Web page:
This month’s Global Talent Update reports on the current economic situation in the Eurozone; China’s efforts to stabilize employment; and why some companies are shifting their business from China to Mexico.
The Eurozone’s current economic situation and its outlook are being shaped by economic factors moving in opposite directions, according to a report from Deloitte. On the positive side, the Eurozone managed to get through the winter without energy shortages and severe recession feared by many analysts. Labor markets have continued to thrive, stabilizing consumer expenditure, and economic sentiment has recovered. On the negative side, inflation remains stubbornly high, the interest-rate hike cycle is still ongoing, and geopolitical uncertainty remains high. As a result of these countervailing forces, very moderate growth in 2023 seems to be the most likely scenario.
Current consumer and business sentiment indicators suggest that a recovery is underway. However, it should be noted that behind the improved corporate sentiment are wide sectoral differences: Consistent with the global picture, the services sector seems to be doing better than the industrial sector. The industrial sector suffers from weak orders and abating international demand. Sentiment in the consumer sector is also on the way up. This is likely to be due to the fading energy crisis, even if inflation continues to depress real incomes. In general, consumer expenditure is supported by a robust labor market, which has worked as a stabilizing factor for the overall economic outlook. In fact, at 6%, the Eurozone has reached a record-low unemployment rate.
Read more at Eurozone economic outlook | Deloitte.
China has taken a multi-pronged approach to stabilize employment, scaling up support for fresh graduates, rural labor force, those in flexible employment and other key groups of jobseekers. China International Intellectech Group Co., Ltd. initiated a campaign to facilitate employment for fresh graduates this July. Thanks to this campaign, more than 1,300 companies in diverse sectors including computer software, finance and electronics have offered over 11,000 job openings.
The centrally-administered state-owned enterprise on human resource services forged cooperation with nearly 100 universities to hold exclusive campus recruitment activities in the first half of the year. During the same period, the company also organized 162 online job fairs, attracting around 41,000 enterprises to advertise 175,000 positions.
In order to encourage companies to hire young jobseekers, China has rolled out a subsidy policy for firms that hire young people who graduated from universities within the last two years, as well as candidates aged between 16 and 24 who have filed for unemployment. Effective till the end of this year, the policy will grant the companies a one-off subsidy of no more than 1,500 yuan (about 208.43 U.S. dollars) for each young jobseeker they hire.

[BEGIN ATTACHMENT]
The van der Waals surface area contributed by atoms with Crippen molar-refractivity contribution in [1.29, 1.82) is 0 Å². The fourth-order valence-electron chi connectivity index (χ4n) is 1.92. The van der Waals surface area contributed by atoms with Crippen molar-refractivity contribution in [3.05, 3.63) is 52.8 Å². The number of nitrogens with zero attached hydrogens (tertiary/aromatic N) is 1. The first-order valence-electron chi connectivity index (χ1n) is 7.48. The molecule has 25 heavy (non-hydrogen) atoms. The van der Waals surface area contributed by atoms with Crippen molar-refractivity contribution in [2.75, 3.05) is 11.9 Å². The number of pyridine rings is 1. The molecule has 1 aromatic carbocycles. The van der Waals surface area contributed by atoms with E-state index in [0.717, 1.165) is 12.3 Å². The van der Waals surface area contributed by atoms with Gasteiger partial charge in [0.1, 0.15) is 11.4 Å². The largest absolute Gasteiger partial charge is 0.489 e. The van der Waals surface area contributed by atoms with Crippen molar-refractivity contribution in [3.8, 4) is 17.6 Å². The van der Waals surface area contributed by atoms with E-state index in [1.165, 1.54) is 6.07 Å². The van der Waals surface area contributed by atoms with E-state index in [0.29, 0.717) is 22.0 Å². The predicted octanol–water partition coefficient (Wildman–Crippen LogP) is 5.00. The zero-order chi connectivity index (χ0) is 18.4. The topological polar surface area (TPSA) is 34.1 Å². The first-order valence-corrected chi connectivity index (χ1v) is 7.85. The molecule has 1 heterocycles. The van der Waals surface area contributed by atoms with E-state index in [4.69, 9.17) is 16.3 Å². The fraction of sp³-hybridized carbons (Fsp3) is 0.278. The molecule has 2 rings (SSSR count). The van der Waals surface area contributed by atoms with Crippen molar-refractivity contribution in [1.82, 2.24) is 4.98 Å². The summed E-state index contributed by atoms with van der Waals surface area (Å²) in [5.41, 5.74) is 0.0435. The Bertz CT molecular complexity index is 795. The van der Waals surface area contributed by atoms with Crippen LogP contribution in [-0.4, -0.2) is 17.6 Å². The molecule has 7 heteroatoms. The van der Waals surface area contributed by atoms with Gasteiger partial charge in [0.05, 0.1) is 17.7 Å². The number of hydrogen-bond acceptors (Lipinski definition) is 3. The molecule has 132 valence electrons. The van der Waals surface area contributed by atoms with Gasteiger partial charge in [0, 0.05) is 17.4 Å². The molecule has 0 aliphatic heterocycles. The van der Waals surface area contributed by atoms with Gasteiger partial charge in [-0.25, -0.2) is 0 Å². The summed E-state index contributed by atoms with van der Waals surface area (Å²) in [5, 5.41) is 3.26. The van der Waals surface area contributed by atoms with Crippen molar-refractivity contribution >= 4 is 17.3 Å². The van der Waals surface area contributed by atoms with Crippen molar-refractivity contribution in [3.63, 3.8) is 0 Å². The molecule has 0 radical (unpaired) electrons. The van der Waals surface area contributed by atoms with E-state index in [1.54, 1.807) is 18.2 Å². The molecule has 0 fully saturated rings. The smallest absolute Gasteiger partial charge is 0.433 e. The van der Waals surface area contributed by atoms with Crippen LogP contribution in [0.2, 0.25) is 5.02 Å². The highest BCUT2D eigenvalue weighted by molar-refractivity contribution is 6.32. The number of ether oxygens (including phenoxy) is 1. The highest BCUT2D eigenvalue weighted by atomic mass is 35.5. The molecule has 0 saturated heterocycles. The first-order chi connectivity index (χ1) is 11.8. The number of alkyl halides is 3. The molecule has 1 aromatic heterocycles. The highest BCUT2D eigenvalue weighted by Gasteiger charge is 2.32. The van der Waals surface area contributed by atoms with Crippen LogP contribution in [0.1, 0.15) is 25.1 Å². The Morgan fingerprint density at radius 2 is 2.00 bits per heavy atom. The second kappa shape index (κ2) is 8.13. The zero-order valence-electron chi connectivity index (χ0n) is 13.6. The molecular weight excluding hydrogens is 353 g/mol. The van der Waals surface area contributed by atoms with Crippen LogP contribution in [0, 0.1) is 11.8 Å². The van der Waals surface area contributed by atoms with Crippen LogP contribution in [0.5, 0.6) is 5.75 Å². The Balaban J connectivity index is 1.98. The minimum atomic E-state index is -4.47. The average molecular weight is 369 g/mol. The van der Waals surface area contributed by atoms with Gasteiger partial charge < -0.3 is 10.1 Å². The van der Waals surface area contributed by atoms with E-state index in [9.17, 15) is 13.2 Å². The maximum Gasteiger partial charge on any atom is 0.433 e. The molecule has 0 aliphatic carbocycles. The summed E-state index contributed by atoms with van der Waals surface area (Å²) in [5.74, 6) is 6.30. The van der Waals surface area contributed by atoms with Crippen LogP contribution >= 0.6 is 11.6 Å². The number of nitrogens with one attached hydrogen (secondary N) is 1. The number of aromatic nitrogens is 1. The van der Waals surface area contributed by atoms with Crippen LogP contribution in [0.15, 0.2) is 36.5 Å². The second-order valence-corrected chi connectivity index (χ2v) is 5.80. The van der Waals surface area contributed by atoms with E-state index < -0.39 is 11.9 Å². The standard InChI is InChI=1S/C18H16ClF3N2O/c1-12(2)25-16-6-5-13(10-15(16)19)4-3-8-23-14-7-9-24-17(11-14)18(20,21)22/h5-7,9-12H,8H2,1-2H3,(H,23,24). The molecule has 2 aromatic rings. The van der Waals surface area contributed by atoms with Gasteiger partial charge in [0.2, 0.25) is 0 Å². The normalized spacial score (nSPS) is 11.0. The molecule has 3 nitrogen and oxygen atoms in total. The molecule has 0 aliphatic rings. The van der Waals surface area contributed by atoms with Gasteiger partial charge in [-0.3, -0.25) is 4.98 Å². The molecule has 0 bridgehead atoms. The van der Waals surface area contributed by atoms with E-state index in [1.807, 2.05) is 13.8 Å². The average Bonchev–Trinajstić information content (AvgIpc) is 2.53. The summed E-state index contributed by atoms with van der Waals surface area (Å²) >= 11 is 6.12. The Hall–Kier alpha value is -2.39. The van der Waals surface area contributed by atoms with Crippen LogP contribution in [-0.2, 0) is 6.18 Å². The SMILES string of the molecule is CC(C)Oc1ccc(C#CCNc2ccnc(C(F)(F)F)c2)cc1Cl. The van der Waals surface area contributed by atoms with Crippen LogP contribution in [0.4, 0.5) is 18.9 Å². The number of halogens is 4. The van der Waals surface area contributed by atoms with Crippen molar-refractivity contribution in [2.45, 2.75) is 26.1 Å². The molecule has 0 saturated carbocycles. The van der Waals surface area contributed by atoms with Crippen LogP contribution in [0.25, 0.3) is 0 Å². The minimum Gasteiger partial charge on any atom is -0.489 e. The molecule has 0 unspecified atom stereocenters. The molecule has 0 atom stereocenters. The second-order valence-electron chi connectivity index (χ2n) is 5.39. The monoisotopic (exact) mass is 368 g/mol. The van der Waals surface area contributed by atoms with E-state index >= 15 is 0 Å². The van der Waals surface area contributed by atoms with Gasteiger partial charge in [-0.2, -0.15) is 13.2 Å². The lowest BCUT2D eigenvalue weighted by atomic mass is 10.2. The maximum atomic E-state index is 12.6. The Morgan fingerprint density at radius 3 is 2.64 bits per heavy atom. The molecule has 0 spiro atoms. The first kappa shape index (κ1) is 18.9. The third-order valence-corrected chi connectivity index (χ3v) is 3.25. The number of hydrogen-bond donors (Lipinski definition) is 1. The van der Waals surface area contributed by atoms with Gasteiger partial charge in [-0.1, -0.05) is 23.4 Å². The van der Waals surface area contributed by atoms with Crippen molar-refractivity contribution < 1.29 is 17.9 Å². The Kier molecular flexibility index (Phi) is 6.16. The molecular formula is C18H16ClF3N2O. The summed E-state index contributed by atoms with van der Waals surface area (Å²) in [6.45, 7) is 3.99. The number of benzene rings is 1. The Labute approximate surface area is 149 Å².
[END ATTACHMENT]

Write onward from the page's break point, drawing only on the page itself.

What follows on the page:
As of May, the number of young people aged between 16 and 24 in China had exceeded 96 million, and over 33 million of them have entered the labor market.
According to recent reporting from the New York Times, as American companies recalibrate the risks of relying on Chinese factories to make their goods, some are shifting business to a country far closer to home: Mexico. The unfolding trend known as “near-shoring” has drawn the attention of no less than Walmart, the global retail empire with headquarters in Arkansas. Early last year, when Walmart needed $1 million of company uniforms — more than 50,000 in one order — it bought them not from its usual suppliers in China but from Preslow, a family-run apparel business in Mexico.
Basic geography is a driver for American companies moving business to Mexico. Shipping a container full of goods to the United States from China generally requires a month — a time frame that doubled and tripled during the worst disruptions of the pandemic. Yet factories in Mexico and retailers in the United States can be bridged within two weeks.
During the first 10 months of last year, Mexico exported $382 billion of goods to the United States, an increase of more than 20 percent over the same period in 2021. Since 2019, American imports of Mexican goods have swelled by more than one-fourth. In 2021, American investors put more money into Mexico — buying companies and financing projects — than into China, according to an analysis by the McKinsey Global Institute.
China will almost certainly remain a central component of manufacturing for years to come, say trade experts. But the shift toward Mexico represents a marginal reapportionment of the world’s manufacturing capacity amid recognition of volatile hazards — from geopolitical realignments to the intensifying challenges of climate change.